4. Unfortunately, my father never taught me to speak Greek, but he was like the dad in “My Big Fat Greek Wedding,” always pointing out to me English words with Greek prefixes or suffixes. I learned that octo, which is 8 in Greek, was used in English words and made the connection that an octopus must have 8 arms when I was very small.

    So, while I am not fluent, just knowing some Greek, helped me make connections in my own native language.

    Just learning the 3 Rs, is not the most important part of being educated.

  5. Please. Any personal experience is just that: personal and doesn’t tell us anything.

    And why did you get better at grammar as you got older. That’s easy, you learned and read more. Perhaps the “contrasts” helped, but I bet it was having harder and more challenging classes/books/assignments. Most adults would agree that they are better writers as adults than when they were in high school.

    And the idea that a “Psychologist” has studied 450 folks and found that those who know a second language have a less occurrence of Alzheimer’s is a joke on it’s face.

    But still, is the prevention of Alzheimer’s the reason we should teach it? And if so, shouldn’t we mandate fluency? I bet, and this is just a bet, that those who know are bilingual are probably from Countries with lower rates of Alzheimer’s anyway.

    Finally, I would agree with you Georgette IF kids were learning the 3 R’s. They are not. So once they do, perhaps we can add to it. Until then, I’d prefer student contact hours to be devoted to those pursuits that matter.

    For most, knowing Chinese is NOT one of them.

  6. Oh, and Georgette, I completely disagree with you. The 3 R’s: Reading, wRiting and aRithmetic are the foundation for being educated.

    If not them, then what?

    Simply knowing 2 languages doesn’t make you educated. But if you can excel at the 3 R’s, you will be.

  7. “Oh, and Georgette, I completely disagree with you.”

    Well, we finally have something in common! I completely disagree with you on most things.

  8. Fine. But what of being educated? You said “[j]ust learning the 3 Rs, is not the most important part of being educated.”

    So I asked what is?

  9. Prof, why would you be opposed to any education that expands the mind. I do not think one is educated if one cannot understand music or art, is unable to make connections between varied subject matter, or to apply the three “r”s or any other knowledge in daily life.

    But the point of this article is different — whether or not you believe learning a second language is useful, it is certainly easier to learn a second language when you are still young. When we were introducing two languages in our bilingual home, I read many studies which suggested that a child internalizes all of the sounds in his or her language by age 6 months. The minds of young children are much more flexible in terms of learning concepts that are illogical or counter-intuitive. For an educator, you have a remarkably narrow view of education. And furthermore, anyone who writes the sentence: “I can easily say, more English writing proficiently is MUCH needed.” is, I hope, writing ironically. Otherwise, back to freshman english for you!

  10. Your idea of the “flexible” mind of youth is wrong. In fact, older folks have an easier time learning new things because they understand what and why they are learning it and how best to allocate functions needed. Ask yourself, how many teen Nobel Prize winners have there been? Most excel in their chosen field as adults, not kids. Because an experienced brain learns better. However for some (perhaps most) TIME is an issue, so learning a new language or piano is hard, not because it’s difficult, but because of the time needed to become proficient at it. Most do a cost/benefit analysis and decide to do something else. However, if an adult puts his or her mind to it, they can learn better than a kid.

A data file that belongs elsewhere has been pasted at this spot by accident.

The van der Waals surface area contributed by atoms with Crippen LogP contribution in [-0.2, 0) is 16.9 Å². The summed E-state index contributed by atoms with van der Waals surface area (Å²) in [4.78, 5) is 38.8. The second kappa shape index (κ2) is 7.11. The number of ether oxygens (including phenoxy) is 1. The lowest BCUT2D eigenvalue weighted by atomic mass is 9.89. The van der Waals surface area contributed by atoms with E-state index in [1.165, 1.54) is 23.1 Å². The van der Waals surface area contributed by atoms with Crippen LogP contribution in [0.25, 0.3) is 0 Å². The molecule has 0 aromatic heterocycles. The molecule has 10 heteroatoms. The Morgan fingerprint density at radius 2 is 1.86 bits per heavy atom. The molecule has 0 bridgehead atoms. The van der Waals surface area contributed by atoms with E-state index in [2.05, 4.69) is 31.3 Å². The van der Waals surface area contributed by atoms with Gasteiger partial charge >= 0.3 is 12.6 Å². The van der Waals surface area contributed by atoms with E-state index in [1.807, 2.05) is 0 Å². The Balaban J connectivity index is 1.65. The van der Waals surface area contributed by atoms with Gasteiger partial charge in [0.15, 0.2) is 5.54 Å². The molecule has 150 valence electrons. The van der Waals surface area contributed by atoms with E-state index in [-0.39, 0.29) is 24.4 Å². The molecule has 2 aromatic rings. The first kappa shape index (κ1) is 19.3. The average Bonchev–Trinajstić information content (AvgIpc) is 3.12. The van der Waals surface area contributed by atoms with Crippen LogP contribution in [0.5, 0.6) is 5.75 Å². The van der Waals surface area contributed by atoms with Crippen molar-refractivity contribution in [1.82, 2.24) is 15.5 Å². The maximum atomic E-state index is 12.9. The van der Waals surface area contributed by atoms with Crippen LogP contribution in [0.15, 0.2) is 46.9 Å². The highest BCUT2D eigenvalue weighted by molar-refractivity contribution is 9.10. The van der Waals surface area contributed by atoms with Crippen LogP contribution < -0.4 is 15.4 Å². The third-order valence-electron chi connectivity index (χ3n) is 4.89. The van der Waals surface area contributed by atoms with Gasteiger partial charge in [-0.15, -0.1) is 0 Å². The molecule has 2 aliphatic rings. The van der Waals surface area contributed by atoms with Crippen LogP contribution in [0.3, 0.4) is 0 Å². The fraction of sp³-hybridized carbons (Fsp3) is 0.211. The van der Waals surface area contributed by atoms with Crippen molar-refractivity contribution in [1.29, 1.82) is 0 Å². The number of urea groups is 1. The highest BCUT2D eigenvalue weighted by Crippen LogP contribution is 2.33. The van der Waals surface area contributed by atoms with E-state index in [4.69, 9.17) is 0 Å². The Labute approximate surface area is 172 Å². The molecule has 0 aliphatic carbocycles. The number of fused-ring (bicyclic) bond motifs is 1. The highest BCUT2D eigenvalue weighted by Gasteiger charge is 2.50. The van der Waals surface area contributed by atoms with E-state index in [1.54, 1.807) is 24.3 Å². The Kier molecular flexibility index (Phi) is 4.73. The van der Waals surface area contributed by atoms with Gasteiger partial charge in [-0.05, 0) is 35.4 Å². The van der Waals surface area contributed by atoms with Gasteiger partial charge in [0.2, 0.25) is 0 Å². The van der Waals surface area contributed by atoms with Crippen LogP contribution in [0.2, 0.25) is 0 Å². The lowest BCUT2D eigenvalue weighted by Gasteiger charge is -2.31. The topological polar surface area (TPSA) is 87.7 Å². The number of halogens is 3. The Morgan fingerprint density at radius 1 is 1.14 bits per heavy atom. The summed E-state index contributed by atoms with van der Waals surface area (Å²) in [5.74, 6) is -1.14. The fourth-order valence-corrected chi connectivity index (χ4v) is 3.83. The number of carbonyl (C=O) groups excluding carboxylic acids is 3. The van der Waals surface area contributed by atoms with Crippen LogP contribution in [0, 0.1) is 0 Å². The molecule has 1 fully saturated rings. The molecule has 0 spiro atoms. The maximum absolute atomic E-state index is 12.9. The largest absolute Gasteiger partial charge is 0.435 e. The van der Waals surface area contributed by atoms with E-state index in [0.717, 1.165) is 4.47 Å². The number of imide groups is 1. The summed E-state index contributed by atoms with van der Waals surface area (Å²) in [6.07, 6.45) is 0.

You did get the news that Baby Einstein was bull**it too, right? We cannot just “hear” something and believe it to be a “fact” forever. Like the “flexible” mind of youth. (An easy and fun primer is the Charlie Rose series on the Brain.)

    But to be clear, I don’t care if you learn a second language. My issue is that kids have a finite amount of time in school and we only have so much money for education, and for me learning a 2nd language is not worth the time. I’d rather they spend time on more English, Art, etc.

    However if parents want to pay for it, go ahead. Personally, I think- unless it’s Spanish, maybe- learning any other language (unless one has an interest or a family reason) is a waste of time. As I said, tell me where one might get to speak Chinese, French, etc. So with only about 25% of Americans have passports… Or maybe this might be easier for some to understand, NOT knowing a second language will not hold you back in America. And knowing a second language won’t get you any further (and please don’t tell me about the kid who got some job because she knew French, because I’ll point to a kid who got a job because he was a great writer.)

    But that’s me. Some here view any opinion other than the usual mantra- or anything that contradicts their own- as an assault on all things holy. I just see ’em as opinions. Nothing more.

  11. I wouldn’t call your “older minds” flexible, I’d call them experienced. They make use of all they have learned over a lifetime to make connections and draw conclusions — educated conclusions. As for young, flexible minds: if everything one encounters is new (as it is to a child) then the mind is open to all possibilities. As we age, we eliminate possibilities, based on our experience. That process necessarily renders us less flexible.

    If its just an opinion, why are you so vitriolic in your response? This is an interesting topic and worth a good discussion. Cheers!

  12. Three year old children who spend several hours per day around speakers of another language will learn that language whether they want to or not. Their minds are designed to learn language. Harnessing this innate skill only enhances their learning, self control, etc. Here is an excellent peer-reviewed study proving this: https://www.npr.org/blogs/health/2011/04/09/135239979/your-health-podcast-polyglots-and-painless-thoughts

    My kids and 700 others go to Shuang Wen, PS 184M in Manhattan. Students enter in pre-K or K. Children who start a dual-language curriculum early easily become completely fluent. My children and their classmates communicate in both English and Chinese, writing wonderful stories in both languages and easily moving between the two languages to converse.

    Neither I nor anyone in my family is Chinese. We do not supplement my kids’ Chinese academics in any way. I don’t understand why people are so hostile towards children learning two languages, even to the point of simply dismissing reams of independent research proving its benefits.